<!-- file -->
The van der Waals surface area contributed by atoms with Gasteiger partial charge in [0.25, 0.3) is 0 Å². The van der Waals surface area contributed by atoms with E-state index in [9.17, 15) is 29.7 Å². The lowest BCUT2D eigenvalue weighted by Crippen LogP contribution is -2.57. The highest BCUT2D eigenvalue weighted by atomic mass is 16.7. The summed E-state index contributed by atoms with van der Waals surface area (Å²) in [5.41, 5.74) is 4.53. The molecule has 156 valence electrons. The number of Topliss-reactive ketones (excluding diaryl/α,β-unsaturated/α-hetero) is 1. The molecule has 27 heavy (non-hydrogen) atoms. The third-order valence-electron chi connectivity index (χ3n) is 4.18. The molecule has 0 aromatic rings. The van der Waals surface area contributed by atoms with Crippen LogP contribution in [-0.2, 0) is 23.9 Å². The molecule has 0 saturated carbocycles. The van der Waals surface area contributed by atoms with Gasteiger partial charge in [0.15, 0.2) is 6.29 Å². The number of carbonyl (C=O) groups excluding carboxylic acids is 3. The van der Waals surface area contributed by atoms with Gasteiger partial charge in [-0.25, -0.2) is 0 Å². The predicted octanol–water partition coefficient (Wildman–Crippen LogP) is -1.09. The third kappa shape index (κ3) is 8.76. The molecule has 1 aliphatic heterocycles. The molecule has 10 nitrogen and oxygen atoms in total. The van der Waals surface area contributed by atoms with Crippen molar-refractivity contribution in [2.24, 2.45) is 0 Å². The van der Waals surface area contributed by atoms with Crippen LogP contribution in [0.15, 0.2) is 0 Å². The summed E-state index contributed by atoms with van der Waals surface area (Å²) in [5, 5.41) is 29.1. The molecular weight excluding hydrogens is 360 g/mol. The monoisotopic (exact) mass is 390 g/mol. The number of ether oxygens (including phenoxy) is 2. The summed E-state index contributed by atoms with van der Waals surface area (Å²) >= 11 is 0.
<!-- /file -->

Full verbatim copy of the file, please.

The van der Waals surface area contributed by atoms with Gasteiger partial charge in [0.25, 0.3) is 0 Å². The van der Waals surface area contributed by atoms with E-state index in [9.17, 15) is 29.7 Å². The lowest BCUT2D eigenvalue weighted by Crippen LogP contribution is -2.57. The highest BCUT2D eigenvalue weighted by atomic mass is 16.7. The summed E-state index contributed by atoms with van der Waals surface area (Å²) in [5.41, 5.74) is 4.53. The molecule has 156 valence electrons. The number of Topliss-reactive ketones (excluding diaryl/α,β-unsaturated/α-hetero) is 1. The molecule has 27 heavy (non-hydrogen) atoms. The third-order valence-electron chi connectivity index (χ3n) is 4.18. The molecule has 0 aromatic rings. The van der Waals surface area contributed by atoms with Crippen LogP contribution in [-0.2, 0) is 23.9 Å². The molecule has 0 saturated carbocycles. The van der Waals surface area contributed by atoms with Gasteiger partial charge in [0.15, 0.2) is 6.29 Å². The number of carbonyl (C=O) groups excluding carboxylic acids is 3. The van der Waals surface area contributed by atoms with Gasteiger partial charge in [-0.25, -0.2) is 0 Å². The predicted octanol–water partition coefficient (Wildman–Crippen LogP) is -1.09. The third kappa shape index (κ3) is 8.76. The molecule has 1 aliphatic heterocycles. The molecule has 10 nitrogen and oxygen atoms in total. The van der Waals surface area contributed by atoms with Crippen molar-refractivity contribution in [2.24, 2.45) is 0 Å². The van der Waals surface area contributed by atoms with Crippen LogP contribution in [0.15, 0.2) is 0 Å². The summed E-state index contributed by atoms with van der Waals surface area (Å²) in [5, 5.41) is 29.1. The molecular weight excluding hydrogens is 360 g/mol. The monoisotopic (exact) mass is 390 g/mol. The number of ether oxygens (including phenoxy) is 2. The summed E-state index contributed by atoms with van der Waals surface area (Å²) >= 11 is 0.